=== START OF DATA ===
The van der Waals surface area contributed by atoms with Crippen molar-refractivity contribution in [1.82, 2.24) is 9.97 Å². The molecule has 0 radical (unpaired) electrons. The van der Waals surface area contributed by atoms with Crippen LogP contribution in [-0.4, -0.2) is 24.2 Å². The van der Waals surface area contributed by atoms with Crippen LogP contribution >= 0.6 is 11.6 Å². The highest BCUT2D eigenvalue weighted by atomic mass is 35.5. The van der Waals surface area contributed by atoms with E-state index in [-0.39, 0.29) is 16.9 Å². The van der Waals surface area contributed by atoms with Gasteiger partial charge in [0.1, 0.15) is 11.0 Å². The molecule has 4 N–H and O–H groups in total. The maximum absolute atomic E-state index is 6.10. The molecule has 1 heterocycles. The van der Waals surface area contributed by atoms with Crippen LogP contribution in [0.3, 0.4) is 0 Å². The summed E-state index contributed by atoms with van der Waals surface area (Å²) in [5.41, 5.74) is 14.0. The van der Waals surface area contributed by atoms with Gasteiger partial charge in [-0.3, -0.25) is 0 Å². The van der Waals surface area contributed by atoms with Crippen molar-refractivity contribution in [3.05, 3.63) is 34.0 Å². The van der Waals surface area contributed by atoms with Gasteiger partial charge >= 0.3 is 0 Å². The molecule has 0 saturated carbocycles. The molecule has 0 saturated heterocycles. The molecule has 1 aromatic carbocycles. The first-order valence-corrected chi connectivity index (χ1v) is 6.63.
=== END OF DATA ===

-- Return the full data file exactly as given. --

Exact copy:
The van der Waals surface area contributed by atoms with Crippen molar-refractivity contribution in [1.82, 2.24) is 9.97 Å². The molecule has 0 radical (unpaired) electrons. The van der Waals surface area contributed by atoms with Crippen LogP contribution in [-0.4, -0.2) is 24.2 Å². The van der Waals surface area contributed by atoms with Crippen LogP contribution >= 0.6 is 11.6 Å². The highest BCUT2D eigenvalue weighted by atomic mass is 35.5. The van der Waals surface area contributed by atoms with E-state index in [-0.39, 0.29) is 16.9 Å². The van der Waals surface area contributed by atoms with Gasteiger partial charge in [0.1, 0.15) is 11.0 Å². The molecule has 4 N–H and O–H groups in total. The maximum absolute atomic E-state index is 6.10. The molecule has 1 heterocycles. The van der Waals surface area contributed by atoms with Crippen LogP contribution in [0.3, 0.4) is 0 Å². The summed E-state index contributed by atoms with van der Waals surface area (Å²) in [5.41, 5.74) is 14.0. The van der Waals surface area contributed by atoms with Gasteiger partial charge in [-0.3, -0.25) is 0 Å². The van der Waals surface area contributed by atoms with Crippen molar-refractivity contribution in [3.05, 3.63) is 34.0 Å². The van der Waals surface area contributed by atoms with Gasteiger partial charge >= 0.3 is 0 Å². The molecule has 0 saturated carbocycles. The molecule has 0 saturated heterocycles. The molecule has 1 aromatic carbocycles. The first-order valence-corrected chi connectivity index (χ1v) is 6.63.